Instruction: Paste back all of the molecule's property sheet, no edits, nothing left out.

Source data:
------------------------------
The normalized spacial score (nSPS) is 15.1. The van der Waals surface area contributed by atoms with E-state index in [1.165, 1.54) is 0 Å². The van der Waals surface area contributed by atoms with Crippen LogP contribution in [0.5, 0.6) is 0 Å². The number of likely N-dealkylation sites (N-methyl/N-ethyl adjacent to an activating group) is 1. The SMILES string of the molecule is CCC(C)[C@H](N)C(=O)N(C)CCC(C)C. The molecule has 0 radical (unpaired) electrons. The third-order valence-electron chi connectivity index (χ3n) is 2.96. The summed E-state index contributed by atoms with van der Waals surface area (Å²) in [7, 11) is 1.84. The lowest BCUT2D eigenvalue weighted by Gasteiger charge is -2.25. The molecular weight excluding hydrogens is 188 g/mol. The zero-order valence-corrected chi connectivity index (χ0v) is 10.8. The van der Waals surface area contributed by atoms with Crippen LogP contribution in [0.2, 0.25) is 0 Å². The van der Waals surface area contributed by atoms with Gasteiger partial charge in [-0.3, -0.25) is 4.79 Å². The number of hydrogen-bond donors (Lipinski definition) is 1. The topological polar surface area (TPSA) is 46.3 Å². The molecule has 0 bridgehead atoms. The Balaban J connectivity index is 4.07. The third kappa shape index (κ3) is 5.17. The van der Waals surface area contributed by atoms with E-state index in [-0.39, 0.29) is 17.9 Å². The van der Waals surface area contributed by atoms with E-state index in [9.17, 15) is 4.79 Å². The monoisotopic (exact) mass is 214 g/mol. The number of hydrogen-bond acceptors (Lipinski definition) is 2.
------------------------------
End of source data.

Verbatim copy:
The normalized spacial score (nSPS) is 15.1. The van der Waals surface area contributed by atoms with E-state index in [1.165, 1.54) is 0 Å². The van der Waals surface area contributed by atoms with Crippen LogP contribution in [0.5, 0.6) is 0 Å². The number of likely N-dealkylation sites (N-methyl/N-ethyl adjacent to an activating group) is 1. The SMILES string of the molecule is CCC(C)[C@H](N)C(=O)N(C)CCC(C)C. The molecule has 0 radical (unpaired) electrons. The third-order valence-electron chi connectivity index (χ3n) is 2.96. The summed E-state index contributed by atoms with van der Waals surface area (Å²) in [7, 11) is 1.84. The lowest BCUT2D eigenvalue weighted by Gasteiger charge is -2.25. The molecular weight excluding hydrogens is 188 g/mol. The zero-order valence-corrected chi connectivity index (χ0v) is 10.8. The van der Waals surface area contributed by atoms with Crippen LogP contribution in [0.2, 0.25) is 0 Å². The van der Waals surface area contributed by atoms with Gasteiger partial charge in [-0.3, -0.25) is 4.79 Å². The number of hydrogen-bond donors (Lipinski definition) is 1. The topological polar surface area (TPSA) is 46.3 Å². The molecule has 0 bridgehead atoms. The Balaban J connectivity index is 4.07. The third kappa shape index (κ3) is 5.17. The van der Waals surface area contributed by atoms with E-state index in [-0.39, 0.29) is 17.9 Å². The van der Waals surface area contributed by atoms with E-state index in [9.17, 15) is 4.79 Å². The monoisotopic (exact) mass is 214 g/mol. The number of hydrogen-bond acceptors (Lipinski definition) is 2.